BWW Review: Bland PRETTY WOMAN Is Not An Affair To Remember
With an innocuous book more focused on moving to plot points than creating interesting leading characters and a platitude-heavy score that tends to linger on moments instead of expanding on them, Pretty Woman, based on the hit 1990 film, is the blandest musical to hit Broadway in recent memory.
Oh, there have been more inept trods across the boards, for sure, but despite the efforts of a cast full of talented seasoned professionals (It's never the cast's fault, is it?) this creation of four accomplished writers who have never penned a Broadway musical before (having a couple of songs you've written included in a jukebox musical doesn't count) lacks empathy, wit and dramatic energy as it emphasizes what's familiar to fans and occasionally bold-faces its small revisions that may or may not satisfy those who felt that the source material's antiquated attitudes towards women in general and women sex workers in particular would be unacceptable if recreated for this 21st Century adaptation.
This reviewer will leave it to the better qualified to judge how well the entirely male creative team did in that department.
Sharing bookwriting credit with the film's director, the late Garry Marshall, screenwriter J. F. Lawton's story involves the romance that develops when corporate raider Edward Lewis (Andy Karl), after a satisfying one-night transaction, hires Hollywood Boulevard prostitute Vivian Ward (Samantha Barks) to stay with him at the Beverly Wilshire Hotel for six days while he finalizes a takeover. He throws in a shopping spree on Rodeo Drive so that he may have a suitably-attired escort for the week's social functions, without any distracting emotional complications.
As expected, it's a life-changing week for the both of them, but though pictures may speak a thousand words on film, on stage it's the words that do the talking, and Pretty Woman is cursed with flat, didactic dialogue and dull attempts at banter. When the characters sing, composer/lyricists Bryan Adams and Jim Vallance provide what is mostly a simply-rhymed (sometimes slant-rhymed) collection of pop songs that don't tax the brain with anything resembling character development.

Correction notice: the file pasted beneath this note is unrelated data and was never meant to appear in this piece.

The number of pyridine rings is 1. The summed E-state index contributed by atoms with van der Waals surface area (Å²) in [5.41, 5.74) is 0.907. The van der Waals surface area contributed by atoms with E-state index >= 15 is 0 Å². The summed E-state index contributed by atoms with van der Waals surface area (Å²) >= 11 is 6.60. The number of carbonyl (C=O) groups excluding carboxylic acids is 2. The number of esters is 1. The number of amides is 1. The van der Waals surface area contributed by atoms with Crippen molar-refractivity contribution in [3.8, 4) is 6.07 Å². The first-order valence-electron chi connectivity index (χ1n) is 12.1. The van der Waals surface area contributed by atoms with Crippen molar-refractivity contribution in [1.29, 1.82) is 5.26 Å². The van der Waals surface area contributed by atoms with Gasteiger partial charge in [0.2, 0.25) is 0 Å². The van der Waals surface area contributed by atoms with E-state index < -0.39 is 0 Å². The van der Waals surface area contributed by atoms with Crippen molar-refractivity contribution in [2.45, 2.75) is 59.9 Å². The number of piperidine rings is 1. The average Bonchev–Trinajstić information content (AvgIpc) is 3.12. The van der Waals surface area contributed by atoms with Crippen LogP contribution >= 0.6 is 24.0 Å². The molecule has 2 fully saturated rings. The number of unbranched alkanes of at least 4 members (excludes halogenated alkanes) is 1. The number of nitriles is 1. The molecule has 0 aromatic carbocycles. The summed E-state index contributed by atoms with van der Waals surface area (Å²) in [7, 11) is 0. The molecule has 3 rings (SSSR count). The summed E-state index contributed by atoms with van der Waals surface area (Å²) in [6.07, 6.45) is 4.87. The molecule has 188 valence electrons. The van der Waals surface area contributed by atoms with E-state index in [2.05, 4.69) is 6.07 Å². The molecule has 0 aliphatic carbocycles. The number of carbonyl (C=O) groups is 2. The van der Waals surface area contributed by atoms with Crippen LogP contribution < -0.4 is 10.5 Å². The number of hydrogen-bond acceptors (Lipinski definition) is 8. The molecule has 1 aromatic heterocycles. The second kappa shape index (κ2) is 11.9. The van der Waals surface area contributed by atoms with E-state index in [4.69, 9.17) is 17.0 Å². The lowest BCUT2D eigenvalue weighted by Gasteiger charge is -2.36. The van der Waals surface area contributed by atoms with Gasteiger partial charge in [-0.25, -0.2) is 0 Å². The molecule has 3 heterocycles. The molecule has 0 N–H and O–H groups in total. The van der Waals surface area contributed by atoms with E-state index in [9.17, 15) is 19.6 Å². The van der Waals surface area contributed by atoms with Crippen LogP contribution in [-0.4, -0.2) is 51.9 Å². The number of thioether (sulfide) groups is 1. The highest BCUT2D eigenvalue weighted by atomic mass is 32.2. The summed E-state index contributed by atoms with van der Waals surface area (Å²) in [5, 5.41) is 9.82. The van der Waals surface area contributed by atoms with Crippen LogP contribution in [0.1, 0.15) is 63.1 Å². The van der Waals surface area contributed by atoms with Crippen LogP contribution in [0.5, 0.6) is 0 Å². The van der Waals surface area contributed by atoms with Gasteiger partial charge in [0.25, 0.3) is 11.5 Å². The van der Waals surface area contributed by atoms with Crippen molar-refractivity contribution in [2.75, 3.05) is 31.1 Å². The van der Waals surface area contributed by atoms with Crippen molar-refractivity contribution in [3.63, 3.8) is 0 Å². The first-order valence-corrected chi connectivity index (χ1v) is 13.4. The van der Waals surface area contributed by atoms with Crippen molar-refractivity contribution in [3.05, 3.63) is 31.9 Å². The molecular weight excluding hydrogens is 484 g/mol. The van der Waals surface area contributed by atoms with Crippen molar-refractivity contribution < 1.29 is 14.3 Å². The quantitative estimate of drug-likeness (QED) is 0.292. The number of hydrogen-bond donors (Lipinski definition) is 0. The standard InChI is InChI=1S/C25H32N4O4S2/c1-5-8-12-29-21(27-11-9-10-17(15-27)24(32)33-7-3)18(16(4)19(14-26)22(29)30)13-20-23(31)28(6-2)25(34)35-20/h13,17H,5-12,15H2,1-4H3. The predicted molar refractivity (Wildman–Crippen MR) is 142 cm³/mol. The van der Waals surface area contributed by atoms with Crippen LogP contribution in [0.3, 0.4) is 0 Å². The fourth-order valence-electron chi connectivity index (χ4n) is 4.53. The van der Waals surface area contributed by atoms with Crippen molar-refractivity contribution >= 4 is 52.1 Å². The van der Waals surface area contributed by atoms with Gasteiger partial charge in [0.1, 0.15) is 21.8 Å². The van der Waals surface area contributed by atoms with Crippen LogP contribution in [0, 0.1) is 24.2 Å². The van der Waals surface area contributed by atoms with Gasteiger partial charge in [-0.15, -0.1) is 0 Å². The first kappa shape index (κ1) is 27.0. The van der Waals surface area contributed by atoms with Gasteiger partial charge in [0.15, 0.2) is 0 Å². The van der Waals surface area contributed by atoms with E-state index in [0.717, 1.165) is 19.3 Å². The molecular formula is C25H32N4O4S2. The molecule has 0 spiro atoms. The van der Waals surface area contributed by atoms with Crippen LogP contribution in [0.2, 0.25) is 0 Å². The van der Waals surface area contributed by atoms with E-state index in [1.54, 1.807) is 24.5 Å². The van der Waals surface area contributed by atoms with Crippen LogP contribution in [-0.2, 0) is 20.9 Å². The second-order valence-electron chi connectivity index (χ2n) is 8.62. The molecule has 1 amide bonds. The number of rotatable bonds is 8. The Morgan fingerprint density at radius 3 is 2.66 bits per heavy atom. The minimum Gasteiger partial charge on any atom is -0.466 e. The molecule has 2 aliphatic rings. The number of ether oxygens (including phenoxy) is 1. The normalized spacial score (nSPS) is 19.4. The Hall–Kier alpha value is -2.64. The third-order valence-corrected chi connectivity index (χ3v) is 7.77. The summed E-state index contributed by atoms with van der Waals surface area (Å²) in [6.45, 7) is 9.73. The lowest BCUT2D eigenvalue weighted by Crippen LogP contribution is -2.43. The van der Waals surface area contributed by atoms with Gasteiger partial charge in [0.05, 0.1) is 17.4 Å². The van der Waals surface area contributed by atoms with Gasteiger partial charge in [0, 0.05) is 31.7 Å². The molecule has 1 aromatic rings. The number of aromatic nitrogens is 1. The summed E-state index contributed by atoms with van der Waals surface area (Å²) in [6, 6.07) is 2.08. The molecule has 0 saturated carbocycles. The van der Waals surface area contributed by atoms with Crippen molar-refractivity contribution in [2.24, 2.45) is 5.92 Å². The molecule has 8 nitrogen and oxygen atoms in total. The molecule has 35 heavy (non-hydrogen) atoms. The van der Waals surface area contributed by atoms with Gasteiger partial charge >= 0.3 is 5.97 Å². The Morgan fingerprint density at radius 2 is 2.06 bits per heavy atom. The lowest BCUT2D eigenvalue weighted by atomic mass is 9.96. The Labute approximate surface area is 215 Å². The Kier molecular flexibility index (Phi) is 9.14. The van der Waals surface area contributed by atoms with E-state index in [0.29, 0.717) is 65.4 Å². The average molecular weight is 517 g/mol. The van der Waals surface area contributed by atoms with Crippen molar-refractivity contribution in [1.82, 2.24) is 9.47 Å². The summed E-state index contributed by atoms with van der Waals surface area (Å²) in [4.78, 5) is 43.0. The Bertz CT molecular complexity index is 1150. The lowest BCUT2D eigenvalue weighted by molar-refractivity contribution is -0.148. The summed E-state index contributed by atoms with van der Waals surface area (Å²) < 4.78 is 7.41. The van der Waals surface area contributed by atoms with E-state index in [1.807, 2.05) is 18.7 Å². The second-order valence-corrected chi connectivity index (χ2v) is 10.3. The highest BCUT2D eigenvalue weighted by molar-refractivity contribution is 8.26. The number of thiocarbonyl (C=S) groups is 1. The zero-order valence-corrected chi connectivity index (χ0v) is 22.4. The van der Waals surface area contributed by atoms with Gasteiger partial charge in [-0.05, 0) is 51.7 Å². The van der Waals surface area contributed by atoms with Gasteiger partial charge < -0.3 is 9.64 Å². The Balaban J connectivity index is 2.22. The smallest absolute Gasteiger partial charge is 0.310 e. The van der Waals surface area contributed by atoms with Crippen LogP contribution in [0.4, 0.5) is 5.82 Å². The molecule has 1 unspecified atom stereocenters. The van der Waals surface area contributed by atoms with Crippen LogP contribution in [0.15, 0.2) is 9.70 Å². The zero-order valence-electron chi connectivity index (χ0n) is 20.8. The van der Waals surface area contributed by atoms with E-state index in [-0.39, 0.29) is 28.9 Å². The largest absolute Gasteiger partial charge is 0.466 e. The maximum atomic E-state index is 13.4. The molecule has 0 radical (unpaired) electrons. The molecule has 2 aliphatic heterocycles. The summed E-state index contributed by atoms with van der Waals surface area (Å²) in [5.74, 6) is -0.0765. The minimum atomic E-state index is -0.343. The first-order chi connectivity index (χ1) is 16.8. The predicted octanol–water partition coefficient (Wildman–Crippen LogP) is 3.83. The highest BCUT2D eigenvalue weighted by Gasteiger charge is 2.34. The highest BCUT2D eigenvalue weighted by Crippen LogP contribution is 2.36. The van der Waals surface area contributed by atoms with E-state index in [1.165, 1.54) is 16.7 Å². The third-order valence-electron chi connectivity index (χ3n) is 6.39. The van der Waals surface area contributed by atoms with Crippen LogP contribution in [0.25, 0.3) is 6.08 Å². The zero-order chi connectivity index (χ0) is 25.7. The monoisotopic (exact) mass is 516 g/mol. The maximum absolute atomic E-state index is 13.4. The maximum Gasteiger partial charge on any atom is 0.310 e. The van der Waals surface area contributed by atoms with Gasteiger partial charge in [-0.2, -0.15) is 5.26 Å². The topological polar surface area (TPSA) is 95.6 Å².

Vivian's first solo, establishing that she wants more out of life, is written without any regard to being specific to her situation. ("I can feel something coming / I long to be free / I just wanna be / Anyplace but here.")
It's eventually revealed that Edward loves opera, so it might have been nice if some of that passion and complexity were revealed in his musical language. Instead, he's stuck with stalled expressions of emotion like, "There's something about her / She's charming, no doubt / There's something about her / I don't know what it is / But I guess that I'll find out."
When given the opportunity to utilize his sly comic sense and sexy showmanship Andy Karl is a top-shelf musical theatre performer. We do get tantalizingly brief displays of his star quality when Edward decides to cut loose a bit, but for most of the show, Karl is regulated to playing straight for the very energetic Barks.
Better opportunities are offered to supporting players. Knockout belter and ace comic Orfeh is well showcased as Vivian's wise-cracking prostitute mentor Kit, and Eric Anderson scores nicely as both a friendly Hollywood Boulevard Street hustler and the dapper and compassionate hotel manager. The two of them lead a lively act two number about never giving up on your dreams that has nothing to do with anything going on at the moment.
The beautiful singing voice of the very fine Broadway musical actor Jason Danieley is barely used in his small role as Edward's lawyer; limited to a featured solo in the second act's opening number, which takes place at a polo match. It's a scene staged with a hat tip to MY FAIR LADY's "Ascot Gavotte," elbowing viewers in the ribs with the story's thin similarities to George Bernard Shaw's PYGMALION.
The highlight of director/choreographer Jerry Mitchell's work is the grandly comical ballroom dancing lesson Anderson and a male ensemble give to Barks, but despite the competence displayed throughout the production, Pretty Woman never rises above its uninspired material.